I’ve spent a lot of time looking at the downtown Vancouver stations lately, so I thought I’d take a visit to King Edward and the Richmond Stations in the afternoon today.
I tried to head out at a time where there would be crowds or lineups to photograph, but oddly enough, I didn’t really have any luck. Rainier weather this week has helped calm the crowd numbers down, and everything seemed to be flowing smoothly on transit. (And it’s not that I or TransLink wants a lineup or crowd, mind you — it’s just that they can make for more exciting photos! Oh well.)
Anyway, as you can see in the photo of Bridgeport Station above, the only lineups I could find at Bridgeport Station were at the ticket machines. There weren’t any lineups for the train and the bus loop at the bottom wasn’t crazy busy.
And when I spoke to Shinder and Ron, two of the transit hosts at Bridgeport Station, Ron said, “Oh, you should have been here in the morning. 1100 people came out of the 620 from the ferry! I’ve never seen so many people here.” So I guess my timing was just off.
Also, in case you’re wondering, Ron and Shinder seemed to be doing quite fine. Popular questions they were asked by people getting off at Bridgeport Station in the morning were “Where do you get the bus to the ferry?” (it’s the 620, right nearby) and “Where do you catch the 351?” All easily solved.
King Edward Station
I hopped back up to visit King Edward Station, and it was steadily busy but not crowded as well. The final curling matches of the Olympics were starting soon, and people were heading through the station to get to the very last curling event.
Customers had lots of the regular questions about how to get to the event and where to grab a bite to eat nearby, but truth be told, the crowds needed a lot less help than last week. The hosts surmised that people all knew where the curling centre was and how to catch the shuttle to reach there. I suppose during two weeks of curling, everyone has been learning!
And at King Edward there were still some interesting things to see. We ran into Arthur, a retired CMBC employee, who was wearing an Expo 86 rain poncho!
I also went by Aberdeen Station to see the very last transit host shift of the Games — the last speedskating event of the Olympics finished that afternoon (with a gold medal!).
Given that the event had just finished up, we were all expecting crowds at the station and a big lineup for the train. But again, it didn’t happen! Everyone seemed to exit the venue in small, manageable groups, emerging at steady intervals rather than in one enormous burst. So while the photo above looks busy, they really just got right on the trains and didn’t have to line up.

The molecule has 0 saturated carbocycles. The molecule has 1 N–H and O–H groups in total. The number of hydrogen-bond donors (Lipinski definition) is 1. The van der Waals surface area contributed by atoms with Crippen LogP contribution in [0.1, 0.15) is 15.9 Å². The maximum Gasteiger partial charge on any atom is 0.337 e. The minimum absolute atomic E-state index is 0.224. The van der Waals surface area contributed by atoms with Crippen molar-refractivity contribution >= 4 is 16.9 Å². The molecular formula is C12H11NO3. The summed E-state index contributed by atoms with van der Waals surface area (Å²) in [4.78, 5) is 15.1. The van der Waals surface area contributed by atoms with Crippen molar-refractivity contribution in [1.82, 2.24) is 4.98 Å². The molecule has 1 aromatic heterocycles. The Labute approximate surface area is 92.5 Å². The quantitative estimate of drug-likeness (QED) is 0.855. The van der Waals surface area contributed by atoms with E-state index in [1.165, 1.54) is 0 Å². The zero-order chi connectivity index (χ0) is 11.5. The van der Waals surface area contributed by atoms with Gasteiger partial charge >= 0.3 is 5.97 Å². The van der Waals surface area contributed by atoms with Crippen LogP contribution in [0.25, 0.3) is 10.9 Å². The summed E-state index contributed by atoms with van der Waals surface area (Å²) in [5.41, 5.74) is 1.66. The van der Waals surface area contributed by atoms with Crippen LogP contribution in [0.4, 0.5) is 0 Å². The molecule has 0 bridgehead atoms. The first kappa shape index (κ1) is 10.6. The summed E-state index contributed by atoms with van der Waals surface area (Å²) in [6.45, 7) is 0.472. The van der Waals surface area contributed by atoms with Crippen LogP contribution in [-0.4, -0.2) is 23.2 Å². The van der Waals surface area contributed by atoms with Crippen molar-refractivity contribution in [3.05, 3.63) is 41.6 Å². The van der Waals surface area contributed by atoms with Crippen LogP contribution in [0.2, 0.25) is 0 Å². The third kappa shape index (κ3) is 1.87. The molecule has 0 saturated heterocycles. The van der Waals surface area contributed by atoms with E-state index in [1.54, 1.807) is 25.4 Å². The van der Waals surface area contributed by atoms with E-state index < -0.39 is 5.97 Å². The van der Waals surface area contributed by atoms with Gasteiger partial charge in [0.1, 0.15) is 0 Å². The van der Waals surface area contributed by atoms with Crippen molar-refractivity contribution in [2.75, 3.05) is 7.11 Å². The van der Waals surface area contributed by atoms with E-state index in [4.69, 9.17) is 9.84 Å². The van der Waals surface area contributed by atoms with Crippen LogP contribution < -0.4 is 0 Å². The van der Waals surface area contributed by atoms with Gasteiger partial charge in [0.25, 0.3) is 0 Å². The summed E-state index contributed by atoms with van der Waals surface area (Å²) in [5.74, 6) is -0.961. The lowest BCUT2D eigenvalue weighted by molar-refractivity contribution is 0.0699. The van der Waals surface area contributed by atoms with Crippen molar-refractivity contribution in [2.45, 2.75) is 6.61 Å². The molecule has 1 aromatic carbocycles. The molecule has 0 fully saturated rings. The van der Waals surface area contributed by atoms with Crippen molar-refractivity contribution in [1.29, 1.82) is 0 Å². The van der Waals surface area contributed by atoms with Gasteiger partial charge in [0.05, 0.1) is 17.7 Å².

Everyone was surprised. Apparently for every single day before this, the speedskating crowds have always emerged in one huge horde, needing to be shepherded into lineups before getting on trains. We all suspected that people might be taking their time watching the medal ceremonies and enjoying the very last speedskating event. And again, perhaps the crowd was more educated about transit, and were waiting instead of rushing right out to catch the train with everyone else.
Lloyd, the transit host coordinator on hand, said I should try photographing the crowds from a low angle to make it look like it was very busy. So there you go :)
Also, we had to take part of the security tape down, because it didn’t make sense to usher people through an elaborate queue management maze when there weren’t very many people crowding on all at once. As you can see, Mike Shiffer, transit host and VP of planning, got caught up in the tape a bit.
However, at this point, one of our Transit Police told me there were crowds at Richmond-Brighouse! So I hotfooted it over there to see what was going on.
And indeed, there were crowds at Richmond-Brighouse!
As far as we could tell, there wasn’t a hard reason for the crowds though. It seemed people were just leaving the O-Zone all at once, plus speedskating had let out, and others just wanted to start heading downtown. (Curling was just beginning around this time.)
The lineup went around the side of the station and down the sidewalk, running alongside the station wall.
The lineup seemed to be moving relatively quickly though, with a train arriving to load up passengers every seven minutes.
And the transit hosts at Richmond-Brighouse were doing well. Popular questions here were “Where’s the O-Zone” and “How do I get to downtown Vancouver?” You also had to make sure that people wanted the O-Zone rather than the Oval, and knew they were at Brighouse instead of Bridgeport Station, as well. (Also, it’s so funny how the customer questions change as you move around the system. The main questions at Waterfront are “Where’s the Olympic flame?” and “Where’s the bathroom?”)
Rochelle, one of the hosts, said that she had really learned a lot from the whole transit host experience as well. She’s got a newfound respect for those who work on the front lines, and she’s learned a whole lot about the Richmond transit system!
OK, that’s it for this visit — and we’ve just got one more day to go! As you may have guessed, I’ll be taking a look at downtown Vancouver during the afternoon and evening tomorrow: I expect it will be busy :)